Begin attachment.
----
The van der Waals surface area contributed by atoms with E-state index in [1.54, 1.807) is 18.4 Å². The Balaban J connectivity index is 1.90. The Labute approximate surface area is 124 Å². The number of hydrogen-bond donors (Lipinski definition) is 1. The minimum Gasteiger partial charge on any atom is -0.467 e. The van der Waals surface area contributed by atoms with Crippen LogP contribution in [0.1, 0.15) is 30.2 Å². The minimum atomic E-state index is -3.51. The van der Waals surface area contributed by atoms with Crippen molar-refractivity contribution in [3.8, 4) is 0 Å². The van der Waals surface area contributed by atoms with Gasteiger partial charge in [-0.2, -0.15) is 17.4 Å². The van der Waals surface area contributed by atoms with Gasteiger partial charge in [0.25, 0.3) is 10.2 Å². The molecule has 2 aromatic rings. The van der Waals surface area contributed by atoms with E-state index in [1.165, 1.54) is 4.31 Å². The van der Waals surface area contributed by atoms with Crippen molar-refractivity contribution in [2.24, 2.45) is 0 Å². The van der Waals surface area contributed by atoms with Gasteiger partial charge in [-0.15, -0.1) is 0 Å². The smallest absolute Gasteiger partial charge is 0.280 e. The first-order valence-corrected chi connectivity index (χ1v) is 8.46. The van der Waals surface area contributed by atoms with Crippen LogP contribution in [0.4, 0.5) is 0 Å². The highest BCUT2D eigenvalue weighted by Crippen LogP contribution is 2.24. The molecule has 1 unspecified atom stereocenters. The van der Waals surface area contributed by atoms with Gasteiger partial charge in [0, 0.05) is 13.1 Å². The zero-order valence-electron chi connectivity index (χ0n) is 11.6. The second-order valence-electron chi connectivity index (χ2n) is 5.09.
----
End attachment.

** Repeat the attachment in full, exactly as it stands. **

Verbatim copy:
The van der Waals surface area contributed by atoms with E-state index in [1.54, 1.807) is 18.4 Å². The Balaban J connectivity index is 1.90. The Labute approximate surface area is 124 Å². The number of hydrogen-bond donors (Lipinski definition) is 1. The minimum Gasteiger partial charge on any atom is -0.467 e. The van der Waals surface area contributed by atoms with Crippen LogP contribution in [0.1, 0.15) is 30.2 Å². The minimum atomic E-state index is -3.51. The van der Waals surface area contributed by atoms with Crippen molar-refractivity contribution in [3.8, 4) is 0 Å². The van der Waals surface area contributed by atoms with Gasteiger partial charge in [-0.2, -0.15) is 17.4 Å². The van der Waals surface area contributed by atoms with Gasteiger partial charge in [0.25, 0.3) is 10.2 Å². The molecule has 2 aromatic rings. The van der Waals surface area contributed by atoms with E-state index in [1.165, 1.54) is 4.31 Å². The van der Waals surface area contributed by atoms with Crippen molar-refractivity contribution in [2.24, 2.45) is 0 Å². The van der Waals surface area contributed by atoms with Gasteiger partial charge in [-0.15, -0.1) is 0 Å². The smallest absolute Gasteiger partial charge is 0.280 e. The first-order valence-corrected chi connectivity index (χ1v) is 8.46. The van der Waals surface area contributed by atoms with Crippen LogP contribution in [0.4, 0.5) is 0 Å². The highest BCUT2D eigenvalue weighted by Crippen LogP contribution is 2.24. The molecule has 1 unspecified atom stereocenters. The van der Waals surface area contributed by atoms with Gasteiger partial charge in [0, 0.05) is 13.1 Å². The zero-order valence-electron chi connectivity index (χ0n) is 11.6. The second-order valence-electron chi connectivity index (χ2n) is 5.09.